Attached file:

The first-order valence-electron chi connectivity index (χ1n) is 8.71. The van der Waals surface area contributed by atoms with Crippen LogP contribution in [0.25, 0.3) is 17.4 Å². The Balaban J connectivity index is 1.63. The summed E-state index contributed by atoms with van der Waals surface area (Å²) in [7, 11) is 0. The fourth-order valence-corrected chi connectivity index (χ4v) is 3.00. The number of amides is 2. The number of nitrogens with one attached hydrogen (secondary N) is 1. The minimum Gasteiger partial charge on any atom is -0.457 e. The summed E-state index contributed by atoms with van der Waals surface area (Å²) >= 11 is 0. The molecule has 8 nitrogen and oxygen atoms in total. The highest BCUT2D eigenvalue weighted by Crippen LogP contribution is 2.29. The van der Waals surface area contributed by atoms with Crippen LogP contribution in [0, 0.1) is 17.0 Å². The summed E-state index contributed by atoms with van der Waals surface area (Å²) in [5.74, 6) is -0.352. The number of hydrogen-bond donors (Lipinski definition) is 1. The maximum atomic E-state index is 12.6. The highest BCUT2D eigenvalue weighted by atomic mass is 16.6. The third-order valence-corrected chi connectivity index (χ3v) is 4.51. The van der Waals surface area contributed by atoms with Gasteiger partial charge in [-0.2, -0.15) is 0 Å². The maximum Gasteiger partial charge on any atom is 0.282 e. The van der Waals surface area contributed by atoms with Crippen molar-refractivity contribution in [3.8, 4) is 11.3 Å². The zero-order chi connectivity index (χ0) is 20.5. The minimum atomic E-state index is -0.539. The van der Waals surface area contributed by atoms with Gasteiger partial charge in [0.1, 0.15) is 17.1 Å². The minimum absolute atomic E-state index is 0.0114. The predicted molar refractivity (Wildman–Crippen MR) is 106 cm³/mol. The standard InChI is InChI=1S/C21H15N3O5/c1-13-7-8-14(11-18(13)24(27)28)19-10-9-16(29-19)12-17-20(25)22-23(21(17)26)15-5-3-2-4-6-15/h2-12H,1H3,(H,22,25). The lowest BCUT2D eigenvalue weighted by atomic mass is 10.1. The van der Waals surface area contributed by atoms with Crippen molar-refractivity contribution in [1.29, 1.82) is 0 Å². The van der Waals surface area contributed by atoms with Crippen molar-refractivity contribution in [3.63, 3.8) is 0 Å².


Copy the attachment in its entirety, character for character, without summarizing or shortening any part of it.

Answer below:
The first-order valence-electron chi connectivity index (χ1n) is 8.71. The van der Waals surface area contributed by atoms with Crippen LogP contribution in [0.25, 0.3) is 17.4 Å². The Balaban J connectivity index is 1.63. The summed E-state index contributed by atoms with van der Waals surface area (Å²) in [7, 11) is 0. The fourth-order valence-corrected chi connectivity index (χ4v) is 3.00. The number of amides is 2. The number of nitrogens with one attached hydrogen (secondary N) is 1. The minimum Gasteiger partial charge on any atom is -0.457 e. The summed E-state index contributed by atoms with van der Waals surface area (Å²) >= 11 is 0. The molecule has 8 nitrogen and oxygen atoms in total. The highest BCUT2D eigenvalue weighted by Crippen LogP contribution is 2.29. The van der Waals surface area contributed by atoms with Crippen LogP contribution in [0, 0.1) is 17.0 Å². The summed E-state index contributed by atoms with van der Waals surface area (Å²) in [5.74, 6) is -0.352. The number of hydrogen-bond donors (Lipinski definition) is 1. The maximum atomic E-state index is 12.6. The highest BCUT2D eigenvalue weighted by atomic mass is 16.6. The third-order valence-corrected chi connectivity index (χ3v) is 4.51. The van der Waals surface area contributed by atoms with Gasteiger partial charge in [-0.2, -0.15) is 0 Å². The maximum Gasteiger partial charge on any atom is 0.282 e. The van der Waals surface area contributed by atoms with Crippen molar-refractivity contribution in [3.8, 4) is 11.3 Å². The zero-order chi connectivity index (χ0) is 20.5. The minimum atomic E-state index is -0.539. The van der Waals surface area contributed by atoms with Gasteiger partial charge in [0.1, 0.15) is 17.1 Å². The minimum absolute atomic E-state index is 0.0114. The predicted molar refractivity (Wildman–Crippen MR) is 106 cm³/mol. The standard InChI is InChI=1S/C21H15N3O5/c1-13-7-8-14(11-18(13)24(27)28)19-10-9-16(29-19)12-17-20(25)22-23(21(17)26)15-5-3-2-4-6-15/h2-12H,1H3,(H,22,25). The lowest BCUT2D eigenvalue weighted by atomic mass is 10.1. The van der Waals surface area contributed by atoms with Crippen molar-refractivity contribution in [1.29, 1.82) is 0 Å². The van der Waals surface area contributed by atoms with Crippen molar-refractivity contribution in [3.63, 3.8) is 0 Å².